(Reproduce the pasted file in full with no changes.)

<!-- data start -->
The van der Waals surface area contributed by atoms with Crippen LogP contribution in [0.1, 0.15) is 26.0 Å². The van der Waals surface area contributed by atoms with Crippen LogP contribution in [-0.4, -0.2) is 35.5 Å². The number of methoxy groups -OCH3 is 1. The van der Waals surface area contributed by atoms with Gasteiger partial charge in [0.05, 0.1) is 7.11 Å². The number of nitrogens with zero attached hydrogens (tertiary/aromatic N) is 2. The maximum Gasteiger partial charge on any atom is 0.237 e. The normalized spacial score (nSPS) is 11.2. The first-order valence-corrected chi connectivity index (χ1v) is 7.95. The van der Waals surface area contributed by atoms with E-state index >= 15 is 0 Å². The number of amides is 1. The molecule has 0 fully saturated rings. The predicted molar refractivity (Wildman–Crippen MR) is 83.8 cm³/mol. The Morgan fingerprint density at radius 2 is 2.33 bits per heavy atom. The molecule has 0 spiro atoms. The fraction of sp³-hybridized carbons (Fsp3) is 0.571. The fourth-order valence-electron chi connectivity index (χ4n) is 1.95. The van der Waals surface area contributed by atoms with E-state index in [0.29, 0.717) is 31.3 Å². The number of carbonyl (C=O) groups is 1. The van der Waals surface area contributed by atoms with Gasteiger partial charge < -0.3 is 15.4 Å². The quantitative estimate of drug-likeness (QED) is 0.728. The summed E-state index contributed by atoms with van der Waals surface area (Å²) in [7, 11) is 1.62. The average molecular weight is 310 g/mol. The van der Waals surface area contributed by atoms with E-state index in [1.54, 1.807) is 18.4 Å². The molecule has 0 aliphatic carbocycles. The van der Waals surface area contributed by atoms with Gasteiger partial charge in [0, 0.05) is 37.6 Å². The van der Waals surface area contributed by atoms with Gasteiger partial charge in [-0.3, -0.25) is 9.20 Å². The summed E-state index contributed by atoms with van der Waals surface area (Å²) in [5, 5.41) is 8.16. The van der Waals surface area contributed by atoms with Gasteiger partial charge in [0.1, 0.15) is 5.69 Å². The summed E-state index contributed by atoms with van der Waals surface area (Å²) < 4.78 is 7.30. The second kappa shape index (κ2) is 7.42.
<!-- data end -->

The van der Waals surface area contributed by atoms with Crippen LogP contribution in [0.1, 0.15) is 26.0 Å². The van der Waals surface area contributed by atoms with Crippen LogP contribution in [-0.4, -0.2) is 35.5 Å². The number of methoxy groups -OCH3 is 1. The van der Waals surface area contributed by atoms with Gasteiger partial charge in [0.05, 0.1) is 7.11 Å². The number of nitrogens with zero attached hydrogens (tertiary/aromatic N) is 2. The maximum Gasteiger partial charge on any atom is 0.237 e. The normalized spacial score (nSPS) is 11.2. The first-order valence-corrected chi connectivity index (χ1v) is 7.95. The van der Waals surface area contributed by atoms with E-state index >= 15 is 0 Å². The number of amides is 1. The molecule has 0 fully saturated rings. The predicted molar refractivity (Wildman–Crippen MR) is 83.8 cm³/mol. The Morgan fingerprint density at radius 2 is 2.33 bits per heavy atom. The molecule has 0 spiro atoms. The fraction of sp³-hybridized carbons (Fsp3) is 0.571. The fourth-order valence-electron chi connectivity index (χ4n) is 1.95. The van der Waals surface area contributed by atoms with E-state index in [0.29, 0.717) is 31.3 Å². The number of carbonyl (C=O) groups is 1. The van der Waals surface area contributed by atoms with Gasteiger partial charge < -0.3 is 15.4 Å². The quantitative estimate of drug-likeness (QED) is 0.728. The summed E-state index contributed by atoms with van der Waals surface area (Å²) in [7, 11) is 1.62. The average molecular weight is 310 g/mol. The van der Waals surface area contributed by atoms with E-state index in [1.54, 1.807) is 18.4 Å². The molecule has 0 aliphatic carbocycles. The van der Waals surface area contributed by atoms with Gasteiger partial charge in [0, 0.05) is 37.6 Å². The van der Waals surface area contributed by atoms with Gasteiger partial charge in [-0.3, -0.25) is 9.20 Å². The summed E-state index contributed by atoms with van der Waals surface area (Å²) in [5, 5.41) is 8.16. The van der Waals surface area contributed by atoms with Gasteiger partial charge in [0.1, 0.15) is 5.69 Å². The summed E-state index contributed by atoms with van der Waals surface area (Å²) < 4.78 is 7.30. The second kappa shape index (κ2) is 7.42.